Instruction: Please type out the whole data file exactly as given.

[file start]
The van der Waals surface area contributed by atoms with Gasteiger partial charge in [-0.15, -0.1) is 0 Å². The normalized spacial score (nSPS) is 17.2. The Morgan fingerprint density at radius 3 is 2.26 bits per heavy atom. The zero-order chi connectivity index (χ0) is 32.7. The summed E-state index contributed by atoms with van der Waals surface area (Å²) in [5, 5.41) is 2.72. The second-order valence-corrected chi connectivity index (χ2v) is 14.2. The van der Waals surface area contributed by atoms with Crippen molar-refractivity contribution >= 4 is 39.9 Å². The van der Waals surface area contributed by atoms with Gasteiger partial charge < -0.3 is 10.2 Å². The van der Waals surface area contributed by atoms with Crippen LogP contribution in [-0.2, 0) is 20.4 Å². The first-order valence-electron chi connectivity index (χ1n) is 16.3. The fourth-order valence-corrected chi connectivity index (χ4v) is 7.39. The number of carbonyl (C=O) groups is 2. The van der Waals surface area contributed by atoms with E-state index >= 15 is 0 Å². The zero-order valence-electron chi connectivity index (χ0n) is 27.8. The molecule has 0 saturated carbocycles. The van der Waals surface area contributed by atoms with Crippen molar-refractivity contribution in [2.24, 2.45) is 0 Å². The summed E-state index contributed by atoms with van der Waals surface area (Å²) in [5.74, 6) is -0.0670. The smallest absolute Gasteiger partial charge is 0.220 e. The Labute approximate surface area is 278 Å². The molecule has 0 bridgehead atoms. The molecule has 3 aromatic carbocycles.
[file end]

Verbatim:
The van der Waals surface area contributed by atoms with Gasteiger partial charge in [-0.15, -0.1) is 0 Å². The normalized spacial score (nSPS) is 17.2. The Morgan fingerprint density at radius 3 is 2.26 bits per heavy atom. The zero-order chi connectivity index (χ0) is 32.7. The summed E-state index contributed by atoms with van der Waals surface area (Å²) in [5, 5.41) is 2.72. The second-order valence-corrected chi connectivity index (χ2v) is 14.2. The van der Waals surface area contributed by atoms with Crippen molar-refractivity contribution >= 4 is 39.9 Å². The van der Waals surface area contributed by atoms with Gasteiger partial charge < -0.3 is 10.2 Å². The van der Waals surface area contributed by atoms with Crippen LogP contribution in [-0.2, 0) is 20.4 Å². The first-order valence-electron chi connectivity index (χ1n) is 16.3. The fourth-order valence-corrected chi connectivity index (χ4v) is 7.39. The number of carbonyl (C=O) groups is 2. The van der Waals surface area contributed by atoms with E-state index >= 15 is 0 Å². The zero-order valence-electron chi connectivity index (χ0n) is 27.8. The molecule has 0 saturated carbocycles. The van der Waals surface area contributed by atoms with Crippen molar-refractivity contribution in [2.24, 2.45) is 0 Å². The summed E-state index contributed by atoms with van der Waals surface area (Å²) in [5.74, 6) is -0.0670. The smallest absolute Gasteiger partial charge is 0.220 e. The Labute approximate surface area is 278 Å². The molecule has 0 bridgehead atoms. The molecule has 3 aromatic carbocycles.